Local members of the Church of Jesus Christ of Latter-day Saints got their first glimpse of a planned 11-acre temple complex – the church’s first in Virginia – that’s set to rise in Henrico County.
Hundreds gathered Wednesday evening for a chance to review plans for the proposed temple, which would rise at 10915 Staples Mill Road and include a two-story, 36,200-square-foot temple and an adjacent 16,200-square-foot meeting house.
Wednesday’s gathering, held at the Richmond Stake Center of the Church of Jesus Christ of Latter-day Saints at 2500 Pump Road, included local, regional and national Mormon representatives, including several from the church’s home base in Salt Lake City, Utah.
Plans, which were first reported by BizSense in March also call for a large steeple capped with a golden statue of Mormon religious figure Angel Moroni.
Bill Williams, the church’s director of temple design, said buildings at the Henrico complex will incorporate several Jeffersonian and Georgian architectural elements, with much of its inspiration coming from Thomas Jefferson’s Monticello estate.
Jared Doxey, director of construction, said church leaders are working with Henrico planning to secure the necessary permits to launch construction.
Pending approval, Doxey said construction could begin by the late second quarter, or early third quarter of 2020, roughly taking about 24 to 30 months to complete. The site will not require rezoning.
Utah-based general contractor Jacobsen Construction Co. has been tapped to build the temple; while Salt Lake City-based Richardson Design Partnership, which has designed several temples for the church on the West Coast and in Japan, has been retained as the architect.
Richmond-based Austin Brockenbrough & Associates is listed as the temple’s civil engineer.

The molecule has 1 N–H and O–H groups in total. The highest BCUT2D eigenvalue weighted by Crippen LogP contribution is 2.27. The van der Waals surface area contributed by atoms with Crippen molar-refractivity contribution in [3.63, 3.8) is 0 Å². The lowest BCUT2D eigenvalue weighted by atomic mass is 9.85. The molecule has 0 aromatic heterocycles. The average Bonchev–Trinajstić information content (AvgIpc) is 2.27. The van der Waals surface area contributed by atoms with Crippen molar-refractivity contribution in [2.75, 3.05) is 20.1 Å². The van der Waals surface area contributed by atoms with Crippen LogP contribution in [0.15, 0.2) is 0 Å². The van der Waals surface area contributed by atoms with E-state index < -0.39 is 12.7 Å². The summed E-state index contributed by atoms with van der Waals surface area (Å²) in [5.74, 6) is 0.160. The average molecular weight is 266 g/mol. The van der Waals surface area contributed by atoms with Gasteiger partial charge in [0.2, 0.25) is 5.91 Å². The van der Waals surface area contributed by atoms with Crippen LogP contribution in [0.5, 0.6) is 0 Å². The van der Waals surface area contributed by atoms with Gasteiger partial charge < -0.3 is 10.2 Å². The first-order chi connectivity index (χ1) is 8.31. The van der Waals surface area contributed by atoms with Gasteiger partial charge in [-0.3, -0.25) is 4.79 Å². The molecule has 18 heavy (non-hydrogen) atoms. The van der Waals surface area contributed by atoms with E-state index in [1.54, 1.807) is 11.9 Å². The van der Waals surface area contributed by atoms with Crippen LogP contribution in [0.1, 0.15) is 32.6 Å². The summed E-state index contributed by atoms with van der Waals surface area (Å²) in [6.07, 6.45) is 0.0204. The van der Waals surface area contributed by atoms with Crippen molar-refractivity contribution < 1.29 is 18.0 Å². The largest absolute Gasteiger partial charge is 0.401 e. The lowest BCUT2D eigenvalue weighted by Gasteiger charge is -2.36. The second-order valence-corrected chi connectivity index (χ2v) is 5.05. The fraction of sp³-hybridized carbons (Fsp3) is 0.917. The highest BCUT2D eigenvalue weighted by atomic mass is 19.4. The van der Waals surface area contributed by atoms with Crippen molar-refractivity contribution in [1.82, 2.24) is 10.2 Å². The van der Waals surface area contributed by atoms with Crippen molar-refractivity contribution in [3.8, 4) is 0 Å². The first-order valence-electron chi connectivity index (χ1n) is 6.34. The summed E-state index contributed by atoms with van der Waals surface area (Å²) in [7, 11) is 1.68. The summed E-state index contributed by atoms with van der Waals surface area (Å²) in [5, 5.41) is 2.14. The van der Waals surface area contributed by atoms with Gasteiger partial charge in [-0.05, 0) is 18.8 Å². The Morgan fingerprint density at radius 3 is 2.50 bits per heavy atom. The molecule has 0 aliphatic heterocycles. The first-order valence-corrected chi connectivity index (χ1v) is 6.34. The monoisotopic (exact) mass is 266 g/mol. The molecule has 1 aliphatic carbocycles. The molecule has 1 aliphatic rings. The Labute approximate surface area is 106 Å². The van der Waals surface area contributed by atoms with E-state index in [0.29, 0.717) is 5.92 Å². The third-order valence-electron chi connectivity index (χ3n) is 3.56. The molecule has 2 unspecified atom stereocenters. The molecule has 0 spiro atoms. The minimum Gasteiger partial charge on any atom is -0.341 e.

“We have instructed our general contractor to work with as many local subcontractors as possible,” Doxey said. “At any given time, depending on where they are in the construction process is going to employ 50 to 150 workers, so it’s important that they work to retain local talent.”
The site would include extensive landscaping and more than 240 parking spaces, with access via Staples Mill and Mountain roads. A small maintenance building also is proposed for the site, while an existing two-story residence at 4151 Mountain Road would remain.
Brent Roberts, managing director of the church’s special projects department, said planning the new temple has been a two-year process.
Beginning in 2017, church leaders quietly assembled the collection of three parcels along Staples Mill and Mountain roads for about $2.3 million, according to county property records. That includes an 8.1-acre parcel purchased from Marchetti Properties that will be home for the temple and meeting house.
While Roberts would not disclose an overall price tag for construction, he said all the funds for the project were raised by members of the church.
Once completed, Roberts said the location could serve the more than 100,000 members who reside in the state, with roughly 12,000 to 15,000 of those spread across central Virginia.
The closest temples for practicing Richmond-area Latter-day Saints are more than two hours away in Kensington, Maryland, near Washington, D.C., and Apex, North Carolina, outside of Raleigh.